the romantic lover does not love a real person but only a projection of his mood. This substitution of illusion for reality often appears in the relations of the romanticist with other persons

Man it has usually been held should think lightly of himself but should have some conviction for which he is ready to die

the Catholic does not, like the Rousseauist, confess himself from the housetops

The Freudian … proceeds to develop what may be true of the hysterical degenerate into a complete view of life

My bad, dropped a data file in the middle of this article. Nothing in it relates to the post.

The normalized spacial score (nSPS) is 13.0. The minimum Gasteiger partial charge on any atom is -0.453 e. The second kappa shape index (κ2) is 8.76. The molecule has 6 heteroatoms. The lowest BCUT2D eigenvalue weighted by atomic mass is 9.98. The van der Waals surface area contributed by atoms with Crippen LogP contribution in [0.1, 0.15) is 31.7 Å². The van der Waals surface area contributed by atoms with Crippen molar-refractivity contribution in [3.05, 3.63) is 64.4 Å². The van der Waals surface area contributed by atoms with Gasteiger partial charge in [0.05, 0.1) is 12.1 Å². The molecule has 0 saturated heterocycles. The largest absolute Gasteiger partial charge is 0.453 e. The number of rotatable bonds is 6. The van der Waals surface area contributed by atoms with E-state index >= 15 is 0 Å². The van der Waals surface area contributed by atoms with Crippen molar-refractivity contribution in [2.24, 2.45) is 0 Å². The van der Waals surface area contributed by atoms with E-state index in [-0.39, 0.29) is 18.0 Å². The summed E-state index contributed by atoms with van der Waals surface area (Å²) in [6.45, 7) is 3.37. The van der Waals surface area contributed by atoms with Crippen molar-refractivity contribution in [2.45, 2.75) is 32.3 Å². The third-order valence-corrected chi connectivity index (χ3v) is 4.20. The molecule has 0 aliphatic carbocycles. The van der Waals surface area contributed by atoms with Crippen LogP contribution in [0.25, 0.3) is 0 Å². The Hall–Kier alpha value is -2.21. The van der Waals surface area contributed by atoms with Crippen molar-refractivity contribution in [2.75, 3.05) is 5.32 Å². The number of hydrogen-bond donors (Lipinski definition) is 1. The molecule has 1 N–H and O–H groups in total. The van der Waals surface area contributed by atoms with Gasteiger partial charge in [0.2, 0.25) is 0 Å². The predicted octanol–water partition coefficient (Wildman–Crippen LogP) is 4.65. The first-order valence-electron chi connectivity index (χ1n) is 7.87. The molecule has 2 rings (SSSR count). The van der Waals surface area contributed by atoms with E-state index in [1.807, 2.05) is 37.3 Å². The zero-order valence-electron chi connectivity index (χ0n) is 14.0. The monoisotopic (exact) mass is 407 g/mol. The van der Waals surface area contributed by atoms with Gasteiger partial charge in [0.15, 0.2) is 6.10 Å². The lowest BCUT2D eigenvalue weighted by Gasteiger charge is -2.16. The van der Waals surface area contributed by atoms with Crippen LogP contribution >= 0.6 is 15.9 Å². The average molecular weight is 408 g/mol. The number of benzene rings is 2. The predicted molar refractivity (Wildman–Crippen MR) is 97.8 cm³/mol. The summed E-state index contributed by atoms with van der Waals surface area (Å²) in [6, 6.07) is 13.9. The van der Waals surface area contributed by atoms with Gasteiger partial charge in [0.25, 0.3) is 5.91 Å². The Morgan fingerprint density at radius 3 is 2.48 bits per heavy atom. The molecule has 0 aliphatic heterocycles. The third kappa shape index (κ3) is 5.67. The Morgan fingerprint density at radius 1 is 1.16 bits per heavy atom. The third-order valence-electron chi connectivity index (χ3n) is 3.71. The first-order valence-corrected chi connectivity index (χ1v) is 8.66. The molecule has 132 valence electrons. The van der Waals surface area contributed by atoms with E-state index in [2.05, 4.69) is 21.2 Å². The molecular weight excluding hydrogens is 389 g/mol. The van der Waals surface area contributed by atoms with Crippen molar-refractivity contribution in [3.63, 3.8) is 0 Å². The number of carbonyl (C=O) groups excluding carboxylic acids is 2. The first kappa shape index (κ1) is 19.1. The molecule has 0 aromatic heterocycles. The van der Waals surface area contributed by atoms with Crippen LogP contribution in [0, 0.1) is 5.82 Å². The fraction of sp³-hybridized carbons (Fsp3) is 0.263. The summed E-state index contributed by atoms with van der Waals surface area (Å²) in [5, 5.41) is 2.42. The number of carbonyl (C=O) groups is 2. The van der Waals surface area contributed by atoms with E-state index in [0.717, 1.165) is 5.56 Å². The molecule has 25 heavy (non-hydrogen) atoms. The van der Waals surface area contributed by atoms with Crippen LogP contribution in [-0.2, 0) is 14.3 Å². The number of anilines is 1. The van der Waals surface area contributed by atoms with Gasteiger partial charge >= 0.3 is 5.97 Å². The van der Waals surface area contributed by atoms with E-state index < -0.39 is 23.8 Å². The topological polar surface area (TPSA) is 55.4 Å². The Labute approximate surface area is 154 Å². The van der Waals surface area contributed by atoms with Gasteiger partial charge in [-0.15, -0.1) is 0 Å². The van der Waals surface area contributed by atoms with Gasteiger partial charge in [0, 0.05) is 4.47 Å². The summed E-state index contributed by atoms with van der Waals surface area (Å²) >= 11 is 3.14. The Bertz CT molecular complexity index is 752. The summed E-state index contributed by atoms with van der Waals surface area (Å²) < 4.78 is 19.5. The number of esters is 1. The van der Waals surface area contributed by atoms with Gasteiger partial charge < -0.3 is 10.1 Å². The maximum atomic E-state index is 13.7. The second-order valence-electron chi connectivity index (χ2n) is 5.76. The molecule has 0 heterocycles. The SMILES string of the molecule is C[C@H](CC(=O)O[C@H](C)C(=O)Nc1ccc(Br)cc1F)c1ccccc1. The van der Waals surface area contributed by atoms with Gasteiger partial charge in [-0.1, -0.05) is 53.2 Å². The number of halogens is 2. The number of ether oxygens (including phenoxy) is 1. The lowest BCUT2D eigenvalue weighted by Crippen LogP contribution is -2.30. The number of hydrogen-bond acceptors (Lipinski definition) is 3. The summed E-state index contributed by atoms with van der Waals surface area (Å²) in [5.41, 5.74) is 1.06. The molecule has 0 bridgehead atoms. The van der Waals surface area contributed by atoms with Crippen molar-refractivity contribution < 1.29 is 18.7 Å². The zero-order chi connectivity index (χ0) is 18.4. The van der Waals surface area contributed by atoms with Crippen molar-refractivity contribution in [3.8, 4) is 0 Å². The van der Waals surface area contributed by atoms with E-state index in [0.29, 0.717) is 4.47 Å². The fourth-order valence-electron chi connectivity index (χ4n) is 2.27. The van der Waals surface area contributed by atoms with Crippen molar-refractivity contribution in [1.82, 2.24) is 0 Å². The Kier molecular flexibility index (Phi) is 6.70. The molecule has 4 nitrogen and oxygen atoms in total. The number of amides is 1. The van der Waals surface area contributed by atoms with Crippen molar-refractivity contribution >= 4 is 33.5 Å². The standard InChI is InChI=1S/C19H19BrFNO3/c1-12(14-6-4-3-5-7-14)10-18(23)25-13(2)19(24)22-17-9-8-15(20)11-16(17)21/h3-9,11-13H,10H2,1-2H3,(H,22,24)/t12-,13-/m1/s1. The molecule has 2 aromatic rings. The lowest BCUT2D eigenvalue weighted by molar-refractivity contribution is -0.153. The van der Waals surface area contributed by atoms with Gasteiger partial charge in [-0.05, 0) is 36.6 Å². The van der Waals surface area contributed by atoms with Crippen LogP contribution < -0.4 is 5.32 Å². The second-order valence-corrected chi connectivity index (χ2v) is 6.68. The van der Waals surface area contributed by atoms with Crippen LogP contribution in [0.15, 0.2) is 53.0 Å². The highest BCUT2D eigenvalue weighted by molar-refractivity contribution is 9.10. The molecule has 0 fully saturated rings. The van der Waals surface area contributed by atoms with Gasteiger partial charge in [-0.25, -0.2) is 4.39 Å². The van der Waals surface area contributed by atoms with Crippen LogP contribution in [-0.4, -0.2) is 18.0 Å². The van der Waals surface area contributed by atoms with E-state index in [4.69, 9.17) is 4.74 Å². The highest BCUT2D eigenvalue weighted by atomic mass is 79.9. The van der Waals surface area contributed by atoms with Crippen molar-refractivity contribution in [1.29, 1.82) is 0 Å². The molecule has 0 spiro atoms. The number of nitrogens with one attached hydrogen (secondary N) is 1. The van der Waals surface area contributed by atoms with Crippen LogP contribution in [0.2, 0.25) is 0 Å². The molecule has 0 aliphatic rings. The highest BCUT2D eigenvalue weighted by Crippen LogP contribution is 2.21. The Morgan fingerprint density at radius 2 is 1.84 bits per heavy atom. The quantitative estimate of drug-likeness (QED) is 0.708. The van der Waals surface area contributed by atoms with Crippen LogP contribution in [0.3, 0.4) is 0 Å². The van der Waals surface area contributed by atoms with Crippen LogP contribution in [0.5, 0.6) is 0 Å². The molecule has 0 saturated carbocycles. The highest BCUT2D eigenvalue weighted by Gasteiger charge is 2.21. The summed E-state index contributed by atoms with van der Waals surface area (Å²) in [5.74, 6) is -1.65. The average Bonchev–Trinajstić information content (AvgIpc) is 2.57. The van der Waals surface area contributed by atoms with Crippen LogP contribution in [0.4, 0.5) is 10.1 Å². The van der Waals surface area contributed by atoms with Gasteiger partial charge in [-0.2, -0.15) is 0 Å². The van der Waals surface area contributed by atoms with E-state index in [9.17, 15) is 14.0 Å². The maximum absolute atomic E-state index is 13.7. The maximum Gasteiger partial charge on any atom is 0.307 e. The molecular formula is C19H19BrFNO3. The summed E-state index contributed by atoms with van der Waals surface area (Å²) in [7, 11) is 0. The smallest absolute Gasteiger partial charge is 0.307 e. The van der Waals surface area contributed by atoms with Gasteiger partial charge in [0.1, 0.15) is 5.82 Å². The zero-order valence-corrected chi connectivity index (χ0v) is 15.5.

Like the romanticist, the scientific psychologist is more interested in the abnormal than in the normal

His [Swift’s] irony is like that of Socrates … Its bitterness and cruelty arise from the fact that his intellect does not, like the intellect of Socrates, have the support of insight

In spite of his quaint Tory prejudices Dr. Johnson is one of the few persons in recent times that one may term wise without serious qualification

Irving Babbitt